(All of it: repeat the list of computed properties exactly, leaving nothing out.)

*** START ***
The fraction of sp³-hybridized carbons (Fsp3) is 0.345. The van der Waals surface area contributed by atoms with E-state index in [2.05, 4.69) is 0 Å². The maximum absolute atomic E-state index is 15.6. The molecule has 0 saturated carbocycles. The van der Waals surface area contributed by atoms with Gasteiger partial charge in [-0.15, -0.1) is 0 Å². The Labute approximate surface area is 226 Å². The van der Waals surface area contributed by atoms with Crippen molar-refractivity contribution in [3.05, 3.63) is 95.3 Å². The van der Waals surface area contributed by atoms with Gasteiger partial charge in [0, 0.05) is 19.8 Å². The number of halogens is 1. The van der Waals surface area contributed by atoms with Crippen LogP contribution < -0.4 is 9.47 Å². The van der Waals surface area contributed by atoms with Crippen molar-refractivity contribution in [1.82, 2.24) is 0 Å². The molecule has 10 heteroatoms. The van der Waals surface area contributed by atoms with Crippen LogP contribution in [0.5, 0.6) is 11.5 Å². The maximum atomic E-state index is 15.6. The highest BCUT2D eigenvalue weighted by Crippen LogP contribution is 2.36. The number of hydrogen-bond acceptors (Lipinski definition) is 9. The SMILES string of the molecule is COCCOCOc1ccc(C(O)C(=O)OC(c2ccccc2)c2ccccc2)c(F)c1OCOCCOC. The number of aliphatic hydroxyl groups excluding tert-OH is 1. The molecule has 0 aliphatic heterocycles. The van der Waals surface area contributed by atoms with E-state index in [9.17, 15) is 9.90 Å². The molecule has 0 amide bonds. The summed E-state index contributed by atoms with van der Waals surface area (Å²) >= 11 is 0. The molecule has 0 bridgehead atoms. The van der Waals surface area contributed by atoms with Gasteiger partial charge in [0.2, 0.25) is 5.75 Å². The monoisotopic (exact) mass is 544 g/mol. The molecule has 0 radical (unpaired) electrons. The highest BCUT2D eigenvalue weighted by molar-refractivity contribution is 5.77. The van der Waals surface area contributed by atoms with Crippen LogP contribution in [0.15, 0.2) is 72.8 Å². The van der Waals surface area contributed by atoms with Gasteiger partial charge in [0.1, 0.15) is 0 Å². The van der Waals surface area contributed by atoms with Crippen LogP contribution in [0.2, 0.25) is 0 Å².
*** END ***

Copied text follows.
The fraction of sp³-hybridized carbons (Fsp3) is 0.345. The van der Waals surface area contributed by atoms with E-state index in [2.05, 4.69) is 0 Å². The maximum absolute atomic E-state index is 15.6. The molecule has 0 saturated carbocycles. The van der Waals surface area contributed by atoms with Gasteiger partial charge in [-0.15, -0.1) is 0 Å². The Labute approximate surface area is 226 Å². The van der Waals surface area contributed by atoms with Crippen molar-refractivity contribution in [3.05, 3.63) is 95.3 Å². The van der Waals surface area contributed by atoms with Gasteiger partial charge in [0, 0.05) is 19.8 Å². The number of halogens is 1. The van der Waals surface area contributed by atoms with Crippen LogP contribution < -0.4 is 9.47 Å². The van der Waals surface area contributed by atoms with Crippen molar-refractivity contribution in [1.82, 2.24) is 0 Å². The molecule has 10 heteroatoms. The van der Waals surface area contributed by atoms with Crippen LogP contribution in [0.5, 0.6) is 11.5 Å². The maximum atomic E-state index is 15.6. The highest BCUT2D eigenvalue weighted by Crippen LogP contribution is 2.36. The number of hydrogen-bond acceptors (Lipinski definition) is 9. The SMILES string of the molecule is COCCOCOc1ccc(C(O)C(=O)OC(c2ccccc2)c2ccccc2)c(F)c1OCOCCOC. The number of aliphatic hydroxyl groups excluding tert-OH is 1. The molecule has 0 aliphatic heterocycles. The van der Waals surface area contributed by atoms with E-state index in [9.17, 15) is 9.90 Å². The molecule has 0 amide bonds. The summed E-state index contributed by atoms with van der Waals surface area (Å²) >= 11 is 0. The molecule has 0 bridgehead atoms. The van der Waals surface area contributed by atoms with Gasteiger partial charge in [0.2, 0.25) is 5.75 Å². The monoisotopic (exact) mass is 544 g/mol. The molecule has 0 radical (unpaired) electrons. The highest BCUT2D eigenvalue weighted by molar-refractivity contribution is 5.77. The van der Waals surface area contributed by atoms with Crippen LogP contribution in [0.15, 0.2) is 72.8 Å². The van der Waals surface area contributed by atoms with Gasteiger partial charge in [0.1, 0.15) is 0 Å². The van der Waals surface area contributed by atoms with Crippen LogP contribution in [0.2, 0.25) is 0 Å².